'Freaking the F*** Out': White House Has Blame-Game Meltdown Over Biden Crisis

AP Photo/Evan Vucci

Say, maybe it wasn't such a hot idea by the Bidens to blame White House advisers and debate preppers for Joe's cognitive collapse Thursday night after all. That spin came directly from the Camp David emergency family meeting, when the Bidens decided to go all-out in  finding scapegoats for the president's aphasiac performance. They took aim at Ron Klain and Anita Dunn in particular, for supposedly failing to prepare Biden for the CNN debate.


That got almost instant blowback from someone one step removed from inside the house, former press secretary Jen Psaki:

... including Obama, Clinton and Biden is absurd.  It was a bad debate.  I have no doubt they were tough, strategic and direct. (Believe me I have seen them in action) but prep does not always determine the outcome. Biden was bad. Important convos about what happens next. But if you are directing your ire at “prep” you are not talking about the right things.

Psaki usually serves to carry Biden's water in her media appearances, so this sharp retort raised a number of eyebrows. "Important convos about what happens next" is exactly what the blame-the-preppers spin was designed to prevent. The Bidens had apparently strategized that throwing a few trusted friends under the bus would assuage the media and allow them to get back to normal.

Instead, the attack on insiders seems to have touched off a leak-fest mutiny in all phases of Team Biden. David wrote about the New York Times' report on whispers from insiders around Biden expressing concern about his cognitive capacity. but Axios follows that up with another dam break of betrayed insiders in the White House and the campaign:


Officials on President Biden's White House and campaign staffs say they're feeling rage, sadness, frustration and resolve over his debate performance and his team's response to it, more than a dozen White House and campaign aides told Axios.

Why it matters: Biden's performance at the debate has left many of his own aides worried about his mental fitness, and angry about what they see as a lack of candor from Biden's senior aides. ...

Axios granted several Biden officials anonymity to describe the atmosphere in the White House and on the campaign in the days since the debate.

  • One Biden confidante told Axios: "For everyone who really cares about Biden and his legacy, the debate was just painful to watch."
  • "It's dark," said an official involved in the campaign. "It feels like there is zero leadership or information. People are being told to keep their heads down and keep working, but they're not seeing the president or being given any reason why they should have faith in him."

Axios' Alex Thompson depicts an angrier White House and campaign than the NYT article suggests. Perhaps that's because the Bidens decided to shift blame onto the people around them, and clearly without even bothering to engage them first in that strategy. Now the problem isn't just that Biden is only good for Dr. Pepper hours during the day, but that there isn't anyone else providing leadership while the Bidens blame the help for their own failures.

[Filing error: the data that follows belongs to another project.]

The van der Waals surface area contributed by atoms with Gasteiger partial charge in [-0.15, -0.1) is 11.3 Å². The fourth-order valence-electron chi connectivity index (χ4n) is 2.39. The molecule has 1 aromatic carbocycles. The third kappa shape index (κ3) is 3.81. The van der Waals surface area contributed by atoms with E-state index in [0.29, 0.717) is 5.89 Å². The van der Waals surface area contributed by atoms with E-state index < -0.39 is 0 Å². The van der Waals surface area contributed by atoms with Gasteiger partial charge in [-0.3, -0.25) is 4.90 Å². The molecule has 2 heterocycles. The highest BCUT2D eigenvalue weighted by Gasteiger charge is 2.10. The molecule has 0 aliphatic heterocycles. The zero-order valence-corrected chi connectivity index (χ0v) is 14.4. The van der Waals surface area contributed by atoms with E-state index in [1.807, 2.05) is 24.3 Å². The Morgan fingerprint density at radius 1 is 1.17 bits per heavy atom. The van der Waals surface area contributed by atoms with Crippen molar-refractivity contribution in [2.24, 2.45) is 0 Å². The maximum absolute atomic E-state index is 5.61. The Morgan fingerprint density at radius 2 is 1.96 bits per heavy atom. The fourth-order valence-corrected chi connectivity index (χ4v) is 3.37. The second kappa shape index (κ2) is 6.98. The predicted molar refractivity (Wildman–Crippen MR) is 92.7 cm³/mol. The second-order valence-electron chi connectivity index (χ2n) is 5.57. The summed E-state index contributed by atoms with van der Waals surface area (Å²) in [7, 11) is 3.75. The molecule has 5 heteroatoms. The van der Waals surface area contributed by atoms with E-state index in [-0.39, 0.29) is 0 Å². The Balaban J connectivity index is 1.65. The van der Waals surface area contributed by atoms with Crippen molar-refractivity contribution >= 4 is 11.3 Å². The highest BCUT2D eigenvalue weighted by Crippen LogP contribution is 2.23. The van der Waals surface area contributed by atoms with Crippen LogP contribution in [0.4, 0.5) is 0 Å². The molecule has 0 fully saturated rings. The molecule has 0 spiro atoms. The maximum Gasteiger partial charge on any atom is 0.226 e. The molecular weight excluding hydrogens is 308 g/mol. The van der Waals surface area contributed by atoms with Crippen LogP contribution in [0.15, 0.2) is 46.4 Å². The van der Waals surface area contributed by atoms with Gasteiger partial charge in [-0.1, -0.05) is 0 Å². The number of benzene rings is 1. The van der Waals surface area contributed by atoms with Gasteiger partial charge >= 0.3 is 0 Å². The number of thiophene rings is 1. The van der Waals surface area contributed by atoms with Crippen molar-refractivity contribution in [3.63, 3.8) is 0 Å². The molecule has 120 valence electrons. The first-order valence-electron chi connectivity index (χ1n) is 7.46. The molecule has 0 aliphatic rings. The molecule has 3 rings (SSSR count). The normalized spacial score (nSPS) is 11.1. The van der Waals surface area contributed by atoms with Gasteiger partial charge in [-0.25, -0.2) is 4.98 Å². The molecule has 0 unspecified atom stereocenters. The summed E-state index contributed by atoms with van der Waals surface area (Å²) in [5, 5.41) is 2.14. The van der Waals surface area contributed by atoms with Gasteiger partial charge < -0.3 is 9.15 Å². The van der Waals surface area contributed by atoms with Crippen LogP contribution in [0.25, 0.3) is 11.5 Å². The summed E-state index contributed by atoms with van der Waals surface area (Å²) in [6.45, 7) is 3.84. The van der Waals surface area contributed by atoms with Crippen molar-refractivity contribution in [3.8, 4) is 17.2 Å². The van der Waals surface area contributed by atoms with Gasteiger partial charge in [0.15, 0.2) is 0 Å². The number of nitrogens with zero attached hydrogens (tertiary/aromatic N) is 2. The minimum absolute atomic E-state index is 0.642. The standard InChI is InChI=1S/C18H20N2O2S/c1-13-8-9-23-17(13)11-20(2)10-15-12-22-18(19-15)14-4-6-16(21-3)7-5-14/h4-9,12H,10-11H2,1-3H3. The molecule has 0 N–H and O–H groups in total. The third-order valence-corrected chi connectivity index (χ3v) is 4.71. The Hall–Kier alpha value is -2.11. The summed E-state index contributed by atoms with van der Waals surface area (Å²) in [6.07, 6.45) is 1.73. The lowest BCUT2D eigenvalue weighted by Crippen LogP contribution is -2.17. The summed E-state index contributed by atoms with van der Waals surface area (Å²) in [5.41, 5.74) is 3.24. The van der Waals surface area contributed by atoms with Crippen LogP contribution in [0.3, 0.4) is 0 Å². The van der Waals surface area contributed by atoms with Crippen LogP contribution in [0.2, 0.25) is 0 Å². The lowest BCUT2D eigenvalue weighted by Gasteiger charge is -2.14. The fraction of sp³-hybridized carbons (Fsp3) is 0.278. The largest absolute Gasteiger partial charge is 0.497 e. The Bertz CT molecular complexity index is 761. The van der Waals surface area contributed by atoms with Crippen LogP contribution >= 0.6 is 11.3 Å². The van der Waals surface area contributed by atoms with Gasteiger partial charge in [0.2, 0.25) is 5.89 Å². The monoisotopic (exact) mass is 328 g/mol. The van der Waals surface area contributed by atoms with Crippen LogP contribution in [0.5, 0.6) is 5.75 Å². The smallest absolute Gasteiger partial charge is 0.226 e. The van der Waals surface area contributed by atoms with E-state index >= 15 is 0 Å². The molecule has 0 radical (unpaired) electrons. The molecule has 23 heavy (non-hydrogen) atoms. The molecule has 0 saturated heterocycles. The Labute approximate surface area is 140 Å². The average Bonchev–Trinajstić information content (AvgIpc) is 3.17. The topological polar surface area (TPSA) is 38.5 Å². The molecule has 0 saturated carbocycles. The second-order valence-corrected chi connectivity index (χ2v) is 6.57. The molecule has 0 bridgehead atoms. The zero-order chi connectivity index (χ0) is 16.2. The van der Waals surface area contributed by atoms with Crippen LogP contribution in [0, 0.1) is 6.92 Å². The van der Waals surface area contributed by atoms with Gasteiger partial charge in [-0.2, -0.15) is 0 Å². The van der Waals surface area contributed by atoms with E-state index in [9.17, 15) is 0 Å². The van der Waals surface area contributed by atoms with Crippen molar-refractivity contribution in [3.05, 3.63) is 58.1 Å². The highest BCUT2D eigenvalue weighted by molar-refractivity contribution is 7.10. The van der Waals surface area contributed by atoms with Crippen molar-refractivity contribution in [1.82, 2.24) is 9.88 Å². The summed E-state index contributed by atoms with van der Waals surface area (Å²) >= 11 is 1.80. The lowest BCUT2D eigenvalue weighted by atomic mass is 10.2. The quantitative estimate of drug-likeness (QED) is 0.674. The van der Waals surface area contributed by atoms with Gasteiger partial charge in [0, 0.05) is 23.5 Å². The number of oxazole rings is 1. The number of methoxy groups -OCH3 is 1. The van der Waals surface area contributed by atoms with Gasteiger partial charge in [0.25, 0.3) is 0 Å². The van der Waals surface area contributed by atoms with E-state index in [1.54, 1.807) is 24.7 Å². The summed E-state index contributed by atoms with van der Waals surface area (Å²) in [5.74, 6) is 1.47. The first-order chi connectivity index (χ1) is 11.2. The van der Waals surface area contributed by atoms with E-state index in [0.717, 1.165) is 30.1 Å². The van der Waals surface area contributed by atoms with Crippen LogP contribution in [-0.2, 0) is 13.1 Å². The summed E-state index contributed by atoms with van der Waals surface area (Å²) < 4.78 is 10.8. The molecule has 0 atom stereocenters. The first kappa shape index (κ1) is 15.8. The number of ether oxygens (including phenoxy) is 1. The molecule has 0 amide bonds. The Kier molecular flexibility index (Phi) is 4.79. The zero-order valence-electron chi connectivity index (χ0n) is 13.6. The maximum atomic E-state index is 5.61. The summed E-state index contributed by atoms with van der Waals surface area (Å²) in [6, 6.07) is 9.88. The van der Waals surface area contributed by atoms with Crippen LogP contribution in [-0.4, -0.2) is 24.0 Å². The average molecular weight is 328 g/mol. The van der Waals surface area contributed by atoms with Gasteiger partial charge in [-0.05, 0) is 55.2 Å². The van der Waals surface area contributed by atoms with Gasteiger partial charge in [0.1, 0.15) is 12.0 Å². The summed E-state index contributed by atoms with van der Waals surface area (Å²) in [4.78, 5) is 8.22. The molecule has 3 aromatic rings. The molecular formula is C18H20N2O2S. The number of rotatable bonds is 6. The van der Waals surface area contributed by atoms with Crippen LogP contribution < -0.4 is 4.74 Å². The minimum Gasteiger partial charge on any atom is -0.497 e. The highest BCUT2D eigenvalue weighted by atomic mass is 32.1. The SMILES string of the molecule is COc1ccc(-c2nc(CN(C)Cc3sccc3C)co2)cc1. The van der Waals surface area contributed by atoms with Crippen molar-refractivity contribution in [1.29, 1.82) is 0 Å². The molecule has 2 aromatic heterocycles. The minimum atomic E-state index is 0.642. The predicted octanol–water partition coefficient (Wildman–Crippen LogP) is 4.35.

It turns out that Hunter and Jill are no better at strategic thinking than Joe, even on the latter's best day. The impression from both articles -- and the timing in which they emerged -- is that the Bidens poured gasoline on a fire rather than douse it, and are themselves too incompetent to grasp it. 

So what's next? The appearance of chaos in a rudderless White House won't build any confidence among Democrats of any stripe, let alone the establishment leaders who might have to make a tough call about Biden's campaign -- and perhaps his presidency. The first order of business might be to get Hunter out of the family business, or at least this phase of it, and look for someone that can calm everyone down. That normally would be the job of the president's chief of staff, Jeffrey Zients ... whose name never comes up at all in either story. Where the hell is Zients in all of this, and what exactly is he doing?

For one thing, he's spending his time attempting to jolly along Democrat leadership in the House and Senate, because Biden wasn't talking to them either:

Four days after his disastrous debate performance, President Joe Biden still hadn’t personally called top Democratic leaders on Capitol Hill to shore up support, five sources told NBC News, though White House chief of staff Jeff Zients was making calls.

Biden’s team has been working to quash questions swirling in the party about whether he can continue in the race against former President Donald Trump. Yet there’s growing frustration at the president’s inner circle for being overly “insulated,” said a Democratic lawmaker, who added that Biden isn’t doing the type of personal outreach they’d expect.

Biden hasn’t personally reached out to Senate Majority Leader Chuck Schumer and House Minority Leader Hakeem Jeffries, both New York Democrats, or to other Hill leaders after his halting debate — a decision that has stunned some lawmakers.


In other words, it's an ungodly meltdown, which Democrat governors will have to confront when they meet with Biden tomorrow. Or Zients ... or Hunter ... or someone

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